Assume we are given several initial vectors $x^{(1)},\ldots,x^{(r)} \in \mathbb{R}^n$, where the dimension $n$ is in the range of 50 to 100, and the number of initial vectors $r$ is in the range of 10000 to 20000. Also all entries of the vectors are real numbers between $0$ and $1$, if that helps.

We now consider the system of linear ODEs \begin{equation} \frac{d}{dt} x = A \cdot x + b, \end{equation} with respective initial vectors $x^{(1)},\ldots,x^{(r)}$, where $A$ is a real valued $n \times n$ matrix and $b$ is a real $n$-dimensional vector. However, we do not know the coefficients of $A$ and $b$ yet. (If beneficial, you may assume $b=0$.)

Consider now the function $G: \mathbb{R}^n \rightarrow \mathbb{R}$ given by \begin{equation} G(x) = c_0 + \sum_{i=1}^n c_i \cdot x_i. \end{equation} Here most $c_i$, i.e. all apart from 6 to 12 of these $c_i$, are 0, so just a fraction of the entries of the vectors matters. We do know the exact weights of the $c_i$.

We fix three time points: Time point zero plus two further time points $(t_0,t_1,t_2)$.

Now let $x^{(j)}(t_k)$ denote the vector of the curve induced by $x^{(j)}$ and the system of linear ODEs at time point $t_k$. Then, in our scencario we do have for $i = 1,\ldots,r$ and $k=0,\ldots,2$, the values $G(x^{(j)}(t_k))$ at hand, which is, of course, a much reduced information compared to the complete knowledge of $x^{(j)}(t_k)$ and also just allows limited insight, since most entries do not matter in $G$.

My question is now: Can we fit the entries $A$ (and $b$) by knowing all $x^{(j)}$ initial vectors, the function $G$ and the values $G(x^{(j)}(t_k))$ for $i = 1,\ldots,r$ and $k=0,\ldots,2$ ?

On the one hand, since $G$ uses just a small fraction of entries, this seems to be very difficult (particularly for predicting the dynamics of those entries that do not matter in $G$), but on the other hand we have around 10000 to 20000 measured values for each time point and just 10000 entries in the matrix $A$ to fit. Therefore, there might be a chance to fit it.

  • $\begingroup$ Do you have any assumptions on $A$? Is it symmetric or invertible? If it is invertible, then the unique solution to the ODE is $x^{(j)}(t)=e^{tA}x^{(j)}(0)+(e^{tA}-I)b$. Have you tried using this explicit solution? $\endgroup$ Oct 7, 2014 at 13:53
  • $\begingroup$ Thanks for your reply, Joonas. However, even if I would try that I do not see how I can get out the individual rates $a_{ij}$ in $A$, particularly where $i$ is one of those indices that do not matter in $G$. $\endgroup$
    – tobias
    Oct 7, 2014 at 14:04
  • $\begingroup$ There was a typo: I meant $x^{(j)}(t)=e^{tA}x^{(j)}(0)+(e^{tA}-I)A^{-1}b$. If $c_0$ is known, we can assume $c_0=0$. Then $G(x^{(j)}(t))=c^Tx^{(j)}(t)=c^T[e^{tA}x^{(j)}(0)+(e^{tA}-I)A^{-1}b]$. If the vectors $x^{(j)}$ span $\mathbb R^n$, we also know the solution to the ODE with initial value zero. Thus we know $c^T(e^{tA}-I)A^{-1}b$ for $t\in\{t_0,t_2,t_2\}$ and we lose no generality assuming $b=0$. If $A$ is symmetric (do you know this?), you can diagonalize the situation and you can probably see more. $\endgroup$ Oct 7, 2014 at 14:16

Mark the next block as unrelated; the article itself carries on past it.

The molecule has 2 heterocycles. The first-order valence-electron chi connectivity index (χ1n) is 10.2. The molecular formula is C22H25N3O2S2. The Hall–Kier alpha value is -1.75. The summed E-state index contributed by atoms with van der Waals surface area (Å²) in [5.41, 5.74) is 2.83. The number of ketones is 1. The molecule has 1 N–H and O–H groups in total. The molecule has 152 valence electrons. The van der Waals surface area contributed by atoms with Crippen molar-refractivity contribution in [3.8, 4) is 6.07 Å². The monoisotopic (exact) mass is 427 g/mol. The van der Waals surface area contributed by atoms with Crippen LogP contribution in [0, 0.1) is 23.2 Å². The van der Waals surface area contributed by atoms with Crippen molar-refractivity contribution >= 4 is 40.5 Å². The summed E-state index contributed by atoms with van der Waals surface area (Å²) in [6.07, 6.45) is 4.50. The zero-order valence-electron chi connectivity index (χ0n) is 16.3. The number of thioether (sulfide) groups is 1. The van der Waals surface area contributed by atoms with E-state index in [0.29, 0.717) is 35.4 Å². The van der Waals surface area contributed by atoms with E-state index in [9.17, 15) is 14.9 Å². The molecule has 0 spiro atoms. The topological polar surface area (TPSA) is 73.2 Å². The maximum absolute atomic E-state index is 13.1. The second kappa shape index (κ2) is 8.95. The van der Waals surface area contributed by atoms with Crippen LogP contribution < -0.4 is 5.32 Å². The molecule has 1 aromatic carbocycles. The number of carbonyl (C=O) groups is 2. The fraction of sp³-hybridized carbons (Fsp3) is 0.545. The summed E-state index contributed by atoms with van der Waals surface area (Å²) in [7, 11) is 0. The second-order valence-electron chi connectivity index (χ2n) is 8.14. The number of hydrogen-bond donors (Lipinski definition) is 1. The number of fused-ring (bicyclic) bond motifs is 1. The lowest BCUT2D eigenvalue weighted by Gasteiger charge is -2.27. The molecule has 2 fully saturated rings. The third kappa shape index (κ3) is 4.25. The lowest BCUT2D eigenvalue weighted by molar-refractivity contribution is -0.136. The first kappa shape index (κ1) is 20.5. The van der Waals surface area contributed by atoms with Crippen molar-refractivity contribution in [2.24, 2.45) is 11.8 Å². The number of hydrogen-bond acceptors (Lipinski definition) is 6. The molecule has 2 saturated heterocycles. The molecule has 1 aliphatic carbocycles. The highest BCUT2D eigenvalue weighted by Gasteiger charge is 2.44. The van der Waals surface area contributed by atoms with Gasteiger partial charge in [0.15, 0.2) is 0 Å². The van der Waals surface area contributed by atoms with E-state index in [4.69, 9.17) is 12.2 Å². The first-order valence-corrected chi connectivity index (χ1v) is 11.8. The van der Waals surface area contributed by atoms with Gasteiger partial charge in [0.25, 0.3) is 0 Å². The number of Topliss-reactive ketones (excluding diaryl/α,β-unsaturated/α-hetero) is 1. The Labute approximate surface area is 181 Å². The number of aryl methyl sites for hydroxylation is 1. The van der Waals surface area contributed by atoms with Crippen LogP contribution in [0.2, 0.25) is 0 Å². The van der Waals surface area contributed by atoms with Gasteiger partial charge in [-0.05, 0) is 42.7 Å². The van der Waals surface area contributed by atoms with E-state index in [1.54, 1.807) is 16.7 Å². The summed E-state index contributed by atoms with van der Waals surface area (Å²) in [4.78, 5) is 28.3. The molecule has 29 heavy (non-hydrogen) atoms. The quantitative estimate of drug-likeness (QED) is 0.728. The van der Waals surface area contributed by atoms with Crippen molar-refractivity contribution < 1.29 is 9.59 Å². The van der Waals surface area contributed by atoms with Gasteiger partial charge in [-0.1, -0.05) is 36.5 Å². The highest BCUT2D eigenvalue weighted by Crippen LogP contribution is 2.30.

• $\begingroup$ It is unfortunately very unlikely, that $A$ is going to symmetric. There might be huge deviances between $a_{ij}$ and $a_{ji}$. $\endgroup$
    – tobias
    Oct 7, 2014 at 14:21

1 Answer 1


Let me expand my comments into an answer. The essential conclusion is that you cannot recover the matrix $A$ and the vector $b$ from your data, no matter how large you take $r$. Finding $A$ and $b$ might be possible if the amount of time measurements is at least $n$; three is not enough. Increase the amount of time measurements or use several functions $G$ if you want to recover your unknowns.

First, the solution of the ODE $$ \begin{cases} \frac{d}{dt}x=At+b\\ x(0)=x^{(j)} \end{cases} $$ is $$ x^{(j)}(t)=e^{tA}x^{(j)}+(e^{tA}-I)A^{-1}b $$ if $A$ is invertible. The matrix $(e^{tA}-I)A^{-1}$ is well defined even if $A$ is not invertible (expand the Taylor series to see this), so I will write my formal solution in the same way for any $A$.

Since $c_0$ is known, we can subtract it from the data, so we take $c_0=0$. Our data consists of the numbers $$ D^j_k=c^T[e^{t_kA}x^{(j)}+(e^{t_kA}-I)A^{-1}b] $$ for all $j\in\{1,\dots,r\}$ and $k\in\{0,1,2\}$.

Since $r\gg n$ it seems reasonable to assume the set $\{x^{(j)};1\leq j\leq r\}$ spans $\mathbb R^n$ and moreover that $x^{(1)}=\sum_{j=2}^r\lambda_jx^{(j)}$ for some coefficients $\lambda_j$ such that $\sum_{j=2}^r\lambda_j\neq1$. Now we know $$ D^1_k-\sum_{j=2}^r\lambda_jD^j_k = \left(1-\sum_{j=2}^r\lambda_j\right)c^T(e^{t_kA}-I)A^{-1}b, $$ whence we know $c^T(e^{t_kA}-I)A^{-1}b$ for all $k$. In particular we know the numbers $$ c^Te^{t_kA}x^{(j)}. $$ (In short, we can assume $b=0$ in figuring out $A$.)

Change basis so that $c=(1,0,\dots,0)$ and write $A_k=e^{t_kA}$. Recall that the vectors $x^{(j)}$ span $\mathbb R^n$. We thus know $c^TA_kx$ for all $x\in\mathbb R^n$. All we know about the matrix $A_k$ is its first row. Since there are $n^2$ entries in $A$ and we only get to know $3n$ numbers, it seems highly unlikely to be able to reconstruct $A$. Even if it can be reconstructed by some miracle, it is unlikely to be stable. If the number of measurement times is larger than $n$, then it might be possible. (But it seems to fail if $c$ is an eigenvector of $A$.)

Something similar happens for $b$. Suppose we have figured out what $A$ is and want to find $b$. All we know is $c^T(A_k-I)A^{-1}b$ for all $k$. We should have at least about $n$ equations to recover $b$, less than $n$ time measurements will not suffice.


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